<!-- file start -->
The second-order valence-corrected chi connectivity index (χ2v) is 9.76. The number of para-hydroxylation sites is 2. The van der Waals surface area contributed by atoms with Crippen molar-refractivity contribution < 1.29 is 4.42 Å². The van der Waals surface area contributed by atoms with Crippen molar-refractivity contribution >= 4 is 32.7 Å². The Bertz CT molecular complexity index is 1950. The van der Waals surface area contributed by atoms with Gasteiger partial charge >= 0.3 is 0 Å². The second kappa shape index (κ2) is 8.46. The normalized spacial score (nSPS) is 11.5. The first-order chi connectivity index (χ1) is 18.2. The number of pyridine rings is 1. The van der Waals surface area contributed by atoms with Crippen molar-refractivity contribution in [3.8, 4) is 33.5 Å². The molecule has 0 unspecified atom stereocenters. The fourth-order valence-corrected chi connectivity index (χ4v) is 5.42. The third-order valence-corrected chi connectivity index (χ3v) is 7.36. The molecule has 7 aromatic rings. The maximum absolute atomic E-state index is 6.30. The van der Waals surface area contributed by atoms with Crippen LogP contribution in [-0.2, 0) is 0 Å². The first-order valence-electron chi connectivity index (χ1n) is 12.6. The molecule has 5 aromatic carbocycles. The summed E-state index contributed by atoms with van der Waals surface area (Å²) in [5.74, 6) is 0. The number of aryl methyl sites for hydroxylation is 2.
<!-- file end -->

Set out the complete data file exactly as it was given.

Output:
The second-order valence-corrected chi connectivity index (χ2v) is 9.76. The number of para-hydroxylation sites is 2. The van der Waals surface area contributed by atoms with Crippen molar-refractivity contribution < 1.29 is 4.42 Å². The van der Waals surface area contributed by atoms with Crippen molar-refractivity contribution >= 4 is 32.7 Å². The Bertz CT molecular complexity index is 1950. The van der Waals surface area contributed by atoms with Gasteiger partial charge >= 0.3 is 0 Å². The second kappa shape index (κ2) is 8.46. The normalized spacial score (nSPS) is 11.5. The first-order chi connectivity index (χ1) is 18.2. The number of pyridine rings is 1. The van der Waals surface area contributed by atoms with Crippen molar-refractivity contribution in [3.8, 4) is 33.5 Å². The molecule has 0 unspecified atom stereocenters. The fourth-order valence-corrected chi connectivity index (χ4v) is 5.42. The third-order valence-corrected chi connectivity index (χ3v) is 7.36. The molecule has 7 aromatic rings. The maximum absolute atomic E-state index is 6.30. The van der Waals surface area contributed by atoms with Crippen LogP contribution in [-0.2, 0) is 0 Å². The first-order valence-electron chi connectivity index (χ1n) is 12.6. The molecule has 5 aromatic carbocycles. The summed E-state index contributed by atoms with van der Waals surface area (Å²) in [5.74, 6) is 0. The number of aryl methyl sites for hydroxylation is 2.